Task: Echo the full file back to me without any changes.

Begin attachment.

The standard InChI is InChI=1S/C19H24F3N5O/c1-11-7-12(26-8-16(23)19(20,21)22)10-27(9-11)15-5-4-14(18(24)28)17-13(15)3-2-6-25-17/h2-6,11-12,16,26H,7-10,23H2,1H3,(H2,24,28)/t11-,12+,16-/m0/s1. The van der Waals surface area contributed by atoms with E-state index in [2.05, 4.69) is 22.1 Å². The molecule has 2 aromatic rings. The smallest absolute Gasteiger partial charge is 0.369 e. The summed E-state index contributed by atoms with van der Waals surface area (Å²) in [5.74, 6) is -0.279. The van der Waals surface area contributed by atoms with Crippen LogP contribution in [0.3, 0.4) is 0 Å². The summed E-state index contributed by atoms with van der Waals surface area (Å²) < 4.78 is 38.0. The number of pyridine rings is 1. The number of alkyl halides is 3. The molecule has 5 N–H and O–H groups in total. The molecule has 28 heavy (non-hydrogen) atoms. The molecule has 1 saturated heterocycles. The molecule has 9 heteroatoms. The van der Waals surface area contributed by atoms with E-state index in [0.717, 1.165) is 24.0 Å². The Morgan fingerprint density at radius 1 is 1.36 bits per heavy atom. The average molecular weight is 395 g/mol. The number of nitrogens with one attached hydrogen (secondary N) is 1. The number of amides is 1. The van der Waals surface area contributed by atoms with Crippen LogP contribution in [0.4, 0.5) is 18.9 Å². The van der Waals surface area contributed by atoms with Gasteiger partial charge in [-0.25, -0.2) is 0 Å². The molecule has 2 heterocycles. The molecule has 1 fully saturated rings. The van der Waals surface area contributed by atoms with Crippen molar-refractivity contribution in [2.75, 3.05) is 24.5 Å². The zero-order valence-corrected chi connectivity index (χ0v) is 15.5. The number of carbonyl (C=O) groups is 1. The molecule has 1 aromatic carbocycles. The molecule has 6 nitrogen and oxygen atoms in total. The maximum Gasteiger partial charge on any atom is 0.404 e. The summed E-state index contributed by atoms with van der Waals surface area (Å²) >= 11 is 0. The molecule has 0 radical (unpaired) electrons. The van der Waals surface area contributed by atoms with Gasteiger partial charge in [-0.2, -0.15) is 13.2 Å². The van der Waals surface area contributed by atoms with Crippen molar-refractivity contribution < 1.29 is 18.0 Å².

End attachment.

The standard InChI is InChI=1S/C19H24F3N5O/c1-11-7-12(26-8-16(23)19(20,21)22)10-27(9-11)15-5-4-14(18(24)28)17-13(15)3-2-6-25-17/h2-6,11-12,16,26H,7-10,23H2,1H3,(H2,24,28)/t11-,12+,16-/m0/s1. The van der Waals surface area contributed by atoms with E-state index in [2.05, 4.69) is 22.1 Å². The molecule has 2 aromatic rings. The smallest absolute Gasteiger partial charge is 0.369 e. The summed E-state index contributed by atoms with van der Waals surface area (Å²) in [5.74, 6) is -0.279. The van der Waals surface area contributed by atoms with Crippen LogP contribution in [0.3, 0.4) is 0 Å². The summed E-state index contributed by atoms with van der Waals surface area (Å²) < 4.78 is 38.0. The number of pyridine rings is 1. The number of alkyl halides is 3. The molecule has 5 N–H and O–H groups in total. The molecule has 28 heavy (non-hydrogen) atoms. The molecule has 1 saturated heterocycles. The molecule has 9 heteroatoms. The van der Waals surface area contributed by atoms with E-state index in [0.717, 1.165) is 24.0 Å². The Morgan fingerprint density at radius 1 is 1.36 bits per heavy atom. The average molecular weight is 395 g/mol. The number of nitrogens with one attached hydrogen (secondary N) is 1. The number of amides is 1. The van der Waals surface area contributed by atoms with Crippen LogP contribution in [0.4, 0.5) is 18.9 Å². The van der Waals surface area contributed by atoms with Gasteiger partial charge in [-0.25, -0.2) is 0 Å². The molecule has 2 heterocycles. The molecule has 1 fully saturated rings. The van der Waals surface area contributed by atoms with Crippen molar-refractivity contribution in [2.75, 3.05) is 24.5 Å². The zero-order valence-corrected chi connectivity index (χ0v) is 15.5. The number of carbonyl (C=O) groups is 1. The molecule has 1 aromatic carbocycles. The molecule has 6 nitrogen and oxygen atoms in total. The maximum Gasteiger partial charge on any atom is 0.404 e. The summed E-state index contributed by atoms with van der Waals surface area (Å²) >= 11 is 0. The molecule has 0 radical (unpaired) electrons. The van der Waals surface area contributed by atoms with Gasteiger partial charge in [-0.2, -0.15) is 13.2 Å². The van der Waals surface area contributed by atoms with Crippen molar-refractivity contribution < 1.29 is 18.0 Å².